Despite the fact that it is now the backend of September and the Stanley Cup Playoffs are in the final round — just a handful of days from what would’ve been the October season openers in any other year — League Commissioner Gary Bettman remains certain that the 2020-21 season will be a full 82 games and the 2021 playoffs will return to the previous format.
“I anticipate playing a full season next season, 82 games, full playoffs,” Commissioner Bettman said during his annual press conference ahead of the Stanley Cup Final between the Dallas Stars and Tampa Bay Lightning. “How and when we do that is something that we don’t all have enough information to make any decisions, and anything would just be sheer speculation. Our goal is to get back to as greatest sense of normalcy as possible under whatever circumstances are presented.”
The league will have to be flexible, if other leagues are any indication. Reports earlier this summer indicated the NHL would be more interested in getting fans in arenas by the start of next season than for playoffs (especially as the bubble plans began to move forward), but where the country will be, and where individual cities will be, is still largely undetermined.
“There is still so much we don’t know,” Bettman said. “Nobody can tell me whether or not the border between Canada and the United States is going to be open by a date certain. Nobody can tell me what the state of COVID-19 is going to be. Nobody can tell me whether or not our arenas will be able to have either socially distanced or fully occupied buildings.”
The NHL had been eyeing a December 1 return, which would see the league lose approximately a month in the break between the Cup Final and opening night. It wouldn’t be too dissimilar to the 2016 World Cup of Hockey, a tournament held in September. However, players have gone on the record saying that the following season was harder to recover from. Then again, they didn’t have the time off created by shelter-in-place orders, either.
Unfortunately, that does still leave the start date for next season as a bit of a moving target. The logistics of cross contamination and potential exposures when it comes to creating a bubble versus traveling in the regular season — and that’s before taking into account what the travel requirements of the condensed schedule will do to the players’ immune systems. A tournament is a much easier task, even if it’s still a massive undertaking.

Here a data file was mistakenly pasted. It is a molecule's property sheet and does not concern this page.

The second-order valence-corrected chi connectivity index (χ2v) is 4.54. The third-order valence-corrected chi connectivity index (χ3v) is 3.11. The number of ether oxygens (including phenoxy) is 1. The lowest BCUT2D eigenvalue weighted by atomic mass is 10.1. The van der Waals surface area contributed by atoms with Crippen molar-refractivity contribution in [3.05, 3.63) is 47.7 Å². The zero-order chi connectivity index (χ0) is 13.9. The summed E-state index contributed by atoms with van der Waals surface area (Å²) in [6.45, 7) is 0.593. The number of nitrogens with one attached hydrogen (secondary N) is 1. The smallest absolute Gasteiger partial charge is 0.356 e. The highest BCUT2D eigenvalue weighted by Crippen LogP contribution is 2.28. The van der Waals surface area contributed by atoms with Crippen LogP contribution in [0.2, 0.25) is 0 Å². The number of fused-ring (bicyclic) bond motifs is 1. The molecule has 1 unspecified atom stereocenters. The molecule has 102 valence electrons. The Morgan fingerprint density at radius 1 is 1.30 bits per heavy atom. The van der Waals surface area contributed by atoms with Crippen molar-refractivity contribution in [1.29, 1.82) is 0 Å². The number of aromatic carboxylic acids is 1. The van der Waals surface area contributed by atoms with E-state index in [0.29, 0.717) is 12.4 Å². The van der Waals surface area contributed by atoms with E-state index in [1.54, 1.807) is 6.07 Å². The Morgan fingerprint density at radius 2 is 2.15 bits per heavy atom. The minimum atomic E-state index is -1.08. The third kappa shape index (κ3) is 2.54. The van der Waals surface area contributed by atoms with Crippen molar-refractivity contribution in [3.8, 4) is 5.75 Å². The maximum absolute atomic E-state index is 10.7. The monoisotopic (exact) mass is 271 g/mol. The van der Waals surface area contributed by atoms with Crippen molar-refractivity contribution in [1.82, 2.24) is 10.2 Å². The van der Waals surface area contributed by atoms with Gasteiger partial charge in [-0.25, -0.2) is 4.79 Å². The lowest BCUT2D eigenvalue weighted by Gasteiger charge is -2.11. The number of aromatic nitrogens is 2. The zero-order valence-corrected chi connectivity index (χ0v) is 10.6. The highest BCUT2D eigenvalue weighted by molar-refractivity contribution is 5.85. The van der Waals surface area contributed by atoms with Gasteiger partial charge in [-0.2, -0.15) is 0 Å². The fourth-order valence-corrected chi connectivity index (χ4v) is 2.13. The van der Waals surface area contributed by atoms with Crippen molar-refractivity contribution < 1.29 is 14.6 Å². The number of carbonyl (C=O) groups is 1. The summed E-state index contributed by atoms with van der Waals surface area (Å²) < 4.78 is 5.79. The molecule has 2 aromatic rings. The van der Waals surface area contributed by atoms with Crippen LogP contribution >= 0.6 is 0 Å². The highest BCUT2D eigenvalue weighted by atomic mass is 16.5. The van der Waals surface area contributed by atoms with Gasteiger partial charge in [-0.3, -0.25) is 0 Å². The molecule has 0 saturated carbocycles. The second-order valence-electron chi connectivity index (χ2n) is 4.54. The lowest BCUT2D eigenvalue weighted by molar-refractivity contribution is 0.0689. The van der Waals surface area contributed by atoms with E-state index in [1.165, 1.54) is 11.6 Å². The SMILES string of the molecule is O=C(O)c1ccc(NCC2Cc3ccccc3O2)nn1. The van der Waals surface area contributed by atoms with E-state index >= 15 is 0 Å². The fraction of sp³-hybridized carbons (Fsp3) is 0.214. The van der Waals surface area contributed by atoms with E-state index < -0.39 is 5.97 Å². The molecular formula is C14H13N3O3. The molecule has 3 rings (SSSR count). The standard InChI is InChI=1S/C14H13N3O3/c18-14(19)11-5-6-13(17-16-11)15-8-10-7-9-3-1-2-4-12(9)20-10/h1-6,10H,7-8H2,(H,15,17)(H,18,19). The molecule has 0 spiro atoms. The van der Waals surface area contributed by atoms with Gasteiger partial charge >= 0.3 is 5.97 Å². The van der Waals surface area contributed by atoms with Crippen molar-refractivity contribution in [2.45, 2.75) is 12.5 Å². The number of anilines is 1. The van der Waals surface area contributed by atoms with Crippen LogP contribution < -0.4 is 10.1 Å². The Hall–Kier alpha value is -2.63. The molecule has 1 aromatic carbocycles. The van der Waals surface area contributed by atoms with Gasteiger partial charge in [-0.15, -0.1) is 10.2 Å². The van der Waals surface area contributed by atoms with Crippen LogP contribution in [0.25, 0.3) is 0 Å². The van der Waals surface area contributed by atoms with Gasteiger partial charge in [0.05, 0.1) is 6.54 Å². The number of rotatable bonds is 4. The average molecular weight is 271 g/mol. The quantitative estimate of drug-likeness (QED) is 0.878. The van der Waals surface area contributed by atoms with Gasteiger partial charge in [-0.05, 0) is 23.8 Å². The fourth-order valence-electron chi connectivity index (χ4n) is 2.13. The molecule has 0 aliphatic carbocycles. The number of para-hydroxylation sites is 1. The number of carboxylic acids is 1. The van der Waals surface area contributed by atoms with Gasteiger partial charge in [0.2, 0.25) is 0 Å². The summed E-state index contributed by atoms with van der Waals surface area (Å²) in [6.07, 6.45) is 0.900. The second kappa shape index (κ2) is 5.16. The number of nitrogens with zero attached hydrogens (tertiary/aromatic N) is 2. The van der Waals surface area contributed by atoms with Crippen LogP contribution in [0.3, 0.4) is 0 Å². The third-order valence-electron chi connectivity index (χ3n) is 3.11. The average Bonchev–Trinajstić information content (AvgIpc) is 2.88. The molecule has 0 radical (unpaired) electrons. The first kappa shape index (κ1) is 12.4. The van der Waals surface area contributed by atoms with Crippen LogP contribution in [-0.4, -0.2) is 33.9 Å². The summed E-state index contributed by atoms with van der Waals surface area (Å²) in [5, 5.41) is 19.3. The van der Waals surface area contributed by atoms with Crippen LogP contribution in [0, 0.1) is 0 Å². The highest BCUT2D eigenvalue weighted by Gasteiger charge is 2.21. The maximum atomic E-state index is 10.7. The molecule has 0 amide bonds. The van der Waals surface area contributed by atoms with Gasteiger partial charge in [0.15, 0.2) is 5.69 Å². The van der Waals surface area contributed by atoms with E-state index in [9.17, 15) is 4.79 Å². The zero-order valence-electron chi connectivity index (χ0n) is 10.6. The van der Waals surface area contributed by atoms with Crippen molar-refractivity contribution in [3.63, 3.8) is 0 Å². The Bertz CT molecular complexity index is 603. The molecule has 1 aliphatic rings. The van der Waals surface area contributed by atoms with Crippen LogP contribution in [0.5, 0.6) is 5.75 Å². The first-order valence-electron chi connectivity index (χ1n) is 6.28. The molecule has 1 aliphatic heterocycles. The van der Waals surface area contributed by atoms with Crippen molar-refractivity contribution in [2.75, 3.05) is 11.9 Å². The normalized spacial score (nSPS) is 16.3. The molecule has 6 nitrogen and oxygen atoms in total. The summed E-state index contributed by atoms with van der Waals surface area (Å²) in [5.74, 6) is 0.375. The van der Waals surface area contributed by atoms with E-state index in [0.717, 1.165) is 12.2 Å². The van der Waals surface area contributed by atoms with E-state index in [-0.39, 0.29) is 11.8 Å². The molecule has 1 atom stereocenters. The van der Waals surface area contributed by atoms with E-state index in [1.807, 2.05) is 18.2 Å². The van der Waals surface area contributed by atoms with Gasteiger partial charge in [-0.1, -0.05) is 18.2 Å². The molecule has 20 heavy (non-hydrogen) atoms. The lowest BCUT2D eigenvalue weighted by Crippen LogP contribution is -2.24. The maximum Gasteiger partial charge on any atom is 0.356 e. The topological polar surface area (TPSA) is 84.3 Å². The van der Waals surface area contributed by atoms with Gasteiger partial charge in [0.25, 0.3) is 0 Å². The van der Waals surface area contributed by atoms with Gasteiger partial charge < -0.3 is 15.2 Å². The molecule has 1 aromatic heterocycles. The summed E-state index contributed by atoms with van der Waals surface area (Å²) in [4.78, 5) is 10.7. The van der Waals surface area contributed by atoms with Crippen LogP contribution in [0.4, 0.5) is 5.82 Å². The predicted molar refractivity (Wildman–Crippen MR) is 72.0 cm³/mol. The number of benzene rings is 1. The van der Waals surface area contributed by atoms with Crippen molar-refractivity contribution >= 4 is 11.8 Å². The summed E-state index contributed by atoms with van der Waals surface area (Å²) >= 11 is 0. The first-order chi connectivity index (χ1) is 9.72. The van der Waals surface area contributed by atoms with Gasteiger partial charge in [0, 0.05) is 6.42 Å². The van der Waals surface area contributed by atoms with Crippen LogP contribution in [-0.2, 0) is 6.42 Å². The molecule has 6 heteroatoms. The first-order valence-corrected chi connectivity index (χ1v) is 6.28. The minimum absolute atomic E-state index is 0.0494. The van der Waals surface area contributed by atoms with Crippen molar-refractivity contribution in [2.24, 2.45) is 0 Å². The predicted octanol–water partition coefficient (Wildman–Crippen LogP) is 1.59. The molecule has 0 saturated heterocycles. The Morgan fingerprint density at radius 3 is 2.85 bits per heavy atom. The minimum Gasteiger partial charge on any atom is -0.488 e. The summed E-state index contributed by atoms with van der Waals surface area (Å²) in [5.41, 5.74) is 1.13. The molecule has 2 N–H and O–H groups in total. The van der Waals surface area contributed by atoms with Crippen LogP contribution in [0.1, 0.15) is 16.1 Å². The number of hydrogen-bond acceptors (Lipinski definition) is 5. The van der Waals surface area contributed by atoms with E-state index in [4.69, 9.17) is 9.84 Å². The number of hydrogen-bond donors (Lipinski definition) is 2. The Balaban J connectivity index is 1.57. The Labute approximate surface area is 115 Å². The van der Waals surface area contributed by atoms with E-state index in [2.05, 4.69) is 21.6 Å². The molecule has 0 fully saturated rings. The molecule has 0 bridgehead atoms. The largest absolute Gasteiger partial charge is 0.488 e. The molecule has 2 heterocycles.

And if it doesn’t get any less complicated, it might even cause the start of the season to delay the Winter Classic between the Minnesota Wild and St. Louis Blues, scheduled for January 1 in Minneapolis.
Which would almost certainly mean another year of last summer playoffs? Bettman doesn’t seem to think so.
“My preference would be to stay out of summer as much as possible. Our fans typically like watching us through the fall, winter and into the spring, and it’s always been a goal to be done by the end of June,” said Bettman. “Playing in late July, August and September was important to do now. If we can avoid it we will, but it’s premature to have an answer other than we understand the issue and we’re going to try to deal with it as best we can.”
I can’t imagine a way, in a world without a coronavirus vaccine, that the NHL will be able to conduct some semblance of a regular season in December (a difficult enough month as it is) and fit in 82 games without some serious wear and tear scheduling and not be playing hockey into July, at the least. But it sounds like it’s going to be awhile before I’ll get to see the math on that one.